Targeting the Antibody Checkpoints to Improve Cancer Immunotherapy–Focus on FcγRIIB
The documented role of the antibody checkpoints as master regulators of the clinically most relevant classes of anti-cancer antibodies detailed above, suggests that targeting of this receptor family be an attractive strategy to enhance efficacy and overcome resistance to antibody-based cancer immunotherapy.
While Fc gamma receptor regulation of antibody efficacy is highly functionally conserved between mouse and man, important differences in absolute and relative binding affinities of the species' respective antibody subclasses for their corresponding activating and inhibitory FcγRs have slowed translation into human therapeutic antibody candidates and clinical development. Recent development of FcR-humanized mouse models (99), and highly specific antagonist or agonist antibodies to individual human and mouse activating and inhibitory receptors (30, 65), have now enabled such translation.
Two principal strategies to better harness antibody checkpoint-dependent antitumor immunity have been pursued–Fc engineering or FcγR blockade (Figure 6). Antibody engineering to enhance affinity for activating antibody checkpoints has obtained clinical proof-of-concept through the afucosylated CD20-specific antibody obinutuzumab (15), with additional afucosylated antibodies in late stage clinical development (100). While clinically validated, and elegant in the sense that simple removal of a fucose group of residue N297 in the antibody constant domain results in very significantly enhanced binding to FcγRIIIa (101), this approach has its limitations. Firstly, emerging data indicates that intratumoral macrophages and dendritic cells–critical effectors underlying antibody-induced antitumor immunity (102)–express FcγRIIA and FcγRIIB at highest density (76). Further, FcγRIIA may be the only activating Fc gamma receptor expressed on human dendritic cells, which additionally express FcγRIIB for coordinate regulation of antigen presentation (45). Consequently, harnessing the full potential of antibody checkpoint-regulated anti-cancer immunity is likely to require engagement and enhancement of additional activating FcγRs besides FcγRIIIa, and ideally reduced or no engagement of the inhibitory antibody checkpoint. As discussed below, the great structural similarity between individual activating and inhibitory antibody checkpoint receptors poses significant technical challenges to succeed in engineering of antibodies with such properties. Nevertheless, Fc-engineering by substitution of two or more amino acids has generated antibody molecules with enhanced affinity for both FcγRIIA and FcγRIIIA, albeit with retained or slightly enhanced affinity also for the inhibitory FcγRIIB (103, 104). Whether such molecules will show therapeutically relevant pharmacokinetics or enhanced efficacy remains to be demonstrated in clinical trials.
Figure 6. Antibody-induced antitumor immunity can be enhanced by modulation of antibody: FcγR interactions. Left panel (no antibody checkpoint modulation). Antibody efficacy is balanced by co-engagement of activating and inhibitory FcγR. Center panel (enhanced engagement of activating FcγR). Antibody efficacy is improved through Fc-engineering for enhanced binding to activating FcγR. Right panel–Antibody efficacy is enhanced by blockade of the inhibitory FcγRIIB.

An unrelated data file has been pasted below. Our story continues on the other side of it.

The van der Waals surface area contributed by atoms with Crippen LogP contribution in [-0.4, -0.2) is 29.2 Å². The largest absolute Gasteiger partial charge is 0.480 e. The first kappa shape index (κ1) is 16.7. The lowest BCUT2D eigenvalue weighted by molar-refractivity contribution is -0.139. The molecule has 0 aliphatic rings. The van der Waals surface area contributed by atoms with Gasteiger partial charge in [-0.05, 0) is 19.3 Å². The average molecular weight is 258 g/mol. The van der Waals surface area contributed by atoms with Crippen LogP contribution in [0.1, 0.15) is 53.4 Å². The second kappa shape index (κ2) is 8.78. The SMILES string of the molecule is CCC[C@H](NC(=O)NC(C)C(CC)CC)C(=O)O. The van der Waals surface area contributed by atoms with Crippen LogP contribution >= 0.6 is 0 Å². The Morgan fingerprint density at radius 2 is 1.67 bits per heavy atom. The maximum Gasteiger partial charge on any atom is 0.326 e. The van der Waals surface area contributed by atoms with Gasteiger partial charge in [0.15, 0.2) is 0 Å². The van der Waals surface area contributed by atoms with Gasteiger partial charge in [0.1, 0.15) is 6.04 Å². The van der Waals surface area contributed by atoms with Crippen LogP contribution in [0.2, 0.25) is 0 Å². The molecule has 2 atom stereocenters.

Based on the significant upregulation of the sole inhibitory antibody checkpoint FcγRIIB in the tumor microenvironment (97), and its documented role in conferring resistance to antibody-based therapy in this niche (65, 70, 97), we have pursued antibody-mediated blockade of FcγRIIB as an alternative and complementary approach to Fc-engineering to harness the full potential of antibody checkpoint-regulated immunity. In theory, besides being an apparent critical pan-antibody regulator conferring antibody drug resistance in the tumor microenvironment, targeted blockade of FcγRIIB by a separate antibody has the advantage of enabling combination therapy and boosted efficacy with multiple existing, clinically validated, antibodies including those engineered for enhanced binding to activating FcγR (65). The strategy does, however, put exquisite requirements on a therapeutic antibody candidate, both from target receptor specificity and function-modulating perspectives. The extracellular, antibody accessible domain, of the inhibitory FcγRIIB is ~93% homologous with the activating FcγRIIA. Nevertheless, probing of a highly diversified human recombinant antibody library (65), or immunization of mice transgenic for human FcγRIIA (105), generated diverse pools of highly specific antibodies that selectively bound to FcγRIIB, and not to FcγRIIA, and which in a dose-dependent manner blocked immune complex binding to cell surface-expressed FcγRIIB. Functional screening revealed that only a minority of the highly FcγRIIB specific human recombinant antibodies were able to block antibody-induced FcγRIIB inhibitory signaling (65). Remaining candidates either did not block, or agonized, FcγRIIB signaling. The latter category could have therapeutic potential in treatment of chronic inflammatory and autoimmune disease (106).